The manufacturer will then re-web the belts, a process that involves replacing the worn-out webbing with new, certified webbing, ensuring the belts meet the necessary safety standards for another two years of use. In addition to this, it is essential to regularly inspect your seat belts for any signs of wear or damage and to clean them according to the manufacturer’s instructions to ensure their longevity and effectiveness.

With the seat belt lesson complete, the two-year window has caused us to update our belts yet again. We removed all five belts from our Dart and sent them to the original manufacturer for re-webbing. Another option is to purchase a new harness assembly from Summit Racing, Jegs, or your favorite supplier. The difference in cost of shipping the belts back, having the buckle and mounting assemblies inspected, inserting new webbing, and return shipping is minimal between the two options.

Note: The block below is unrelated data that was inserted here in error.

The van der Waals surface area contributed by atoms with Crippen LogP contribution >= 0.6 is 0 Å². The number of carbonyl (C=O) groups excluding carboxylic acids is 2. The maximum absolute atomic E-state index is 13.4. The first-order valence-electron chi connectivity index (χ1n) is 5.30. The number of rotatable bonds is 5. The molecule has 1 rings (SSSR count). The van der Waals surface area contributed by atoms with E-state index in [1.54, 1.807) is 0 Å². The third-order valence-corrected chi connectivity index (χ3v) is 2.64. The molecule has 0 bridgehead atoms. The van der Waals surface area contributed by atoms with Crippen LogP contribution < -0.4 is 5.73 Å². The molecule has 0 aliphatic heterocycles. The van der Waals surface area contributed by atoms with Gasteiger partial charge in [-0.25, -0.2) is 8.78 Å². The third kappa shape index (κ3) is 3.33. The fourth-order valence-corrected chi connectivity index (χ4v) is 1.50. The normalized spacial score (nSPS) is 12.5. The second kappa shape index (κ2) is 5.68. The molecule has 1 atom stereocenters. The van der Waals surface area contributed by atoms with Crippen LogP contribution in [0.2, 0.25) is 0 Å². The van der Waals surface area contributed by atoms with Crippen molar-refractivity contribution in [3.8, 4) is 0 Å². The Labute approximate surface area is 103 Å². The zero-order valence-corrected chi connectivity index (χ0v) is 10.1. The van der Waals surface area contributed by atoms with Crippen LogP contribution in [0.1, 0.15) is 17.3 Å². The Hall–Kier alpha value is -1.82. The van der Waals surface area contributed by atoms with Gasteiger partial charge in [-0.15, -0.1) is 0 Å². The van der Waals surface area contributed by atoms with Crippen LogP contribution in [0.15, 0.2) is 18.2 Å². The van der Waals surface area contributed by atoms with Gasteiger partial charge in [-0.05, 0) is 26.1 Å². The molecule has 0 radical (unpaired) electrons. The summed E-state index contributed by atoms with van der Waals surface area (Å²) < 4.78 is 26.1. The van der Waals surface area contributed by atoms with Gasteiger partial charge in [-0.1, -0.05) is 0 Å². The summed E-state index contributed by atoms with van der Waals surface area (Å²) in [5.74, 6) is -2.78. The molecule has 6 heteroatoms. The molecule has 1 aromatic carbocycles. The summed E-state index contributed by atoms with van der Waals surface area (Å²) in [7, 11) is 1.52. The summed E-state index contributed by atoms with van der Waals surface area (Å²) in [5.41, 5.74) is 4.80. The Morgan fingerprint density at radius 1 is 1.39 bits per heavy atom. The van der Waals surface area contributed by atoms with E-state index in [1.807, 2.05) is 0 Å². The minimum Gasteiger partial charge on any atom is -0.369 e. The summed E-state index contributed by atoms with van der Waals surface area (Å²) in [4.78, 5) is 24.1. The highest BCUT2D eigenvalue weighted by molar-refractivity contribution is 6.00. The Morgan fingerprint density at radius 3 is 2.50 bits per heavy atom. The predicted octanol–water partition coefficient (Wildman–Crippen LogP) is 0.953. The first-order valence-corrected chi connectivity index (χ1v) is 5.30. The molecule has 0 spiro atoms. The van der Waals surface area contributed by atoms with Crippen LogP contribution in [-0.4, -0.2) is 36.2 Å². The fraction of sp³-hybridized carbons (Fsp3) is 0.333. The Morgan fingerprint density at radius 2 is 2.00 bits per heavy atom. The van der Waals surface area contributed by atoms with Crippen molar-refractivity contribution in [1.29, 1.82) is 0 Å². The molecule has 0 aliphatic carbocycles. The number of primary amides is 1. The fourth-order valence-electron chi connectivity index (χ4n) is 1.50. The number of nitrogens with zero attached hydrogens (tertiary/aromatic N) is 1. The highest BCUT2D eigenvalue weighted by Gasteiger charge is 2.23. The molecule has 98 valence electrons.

Above Left: We extended the shoulder belts through the seat and looped them around the crossbar of the roll bar. As previously explained, we secured the belts by passing the webbing through the slide bars multiple times. Above Right: After passing the webbing back through the slide bar an additional time, we rolled up the excess webbing and zip-tied it so it would not flap around. 

The belt design we selected years ago has mounting hardware for the lap belts, submarine belt, and shoulder harnesses that pass through the seat and loop over the roll bar cross support behind the seat. Rather than mounting hardware, the looping process wraps the belts around the roll bar and secures them with two rings per belt, like tightening a motorcycle helmet strap.

When we installed the roll bar in 2005, we located the shoulder belt restrain approximately three inches below our shoulder height and installed the submarine belt’s location behind the centerline of our chest. Both locations met the requirements of all the sanctioning bodies. Thus, we currently do not need to change the mounting points.

Above Left: If we had elected to shorten the excess belt length, cutting the webbing with scissors or a razor is not recommended. The webbing could continue to fray and fail if the fraying extended into the restraining portion of the belt. Cutting and melting the webbing is a better idea. We heated a 4-inch chisel to provide a clean cut and melt the belt simultaneously. Above Right: With an extremely hot chisel, we cut through a scrap belt to demonstrate the process.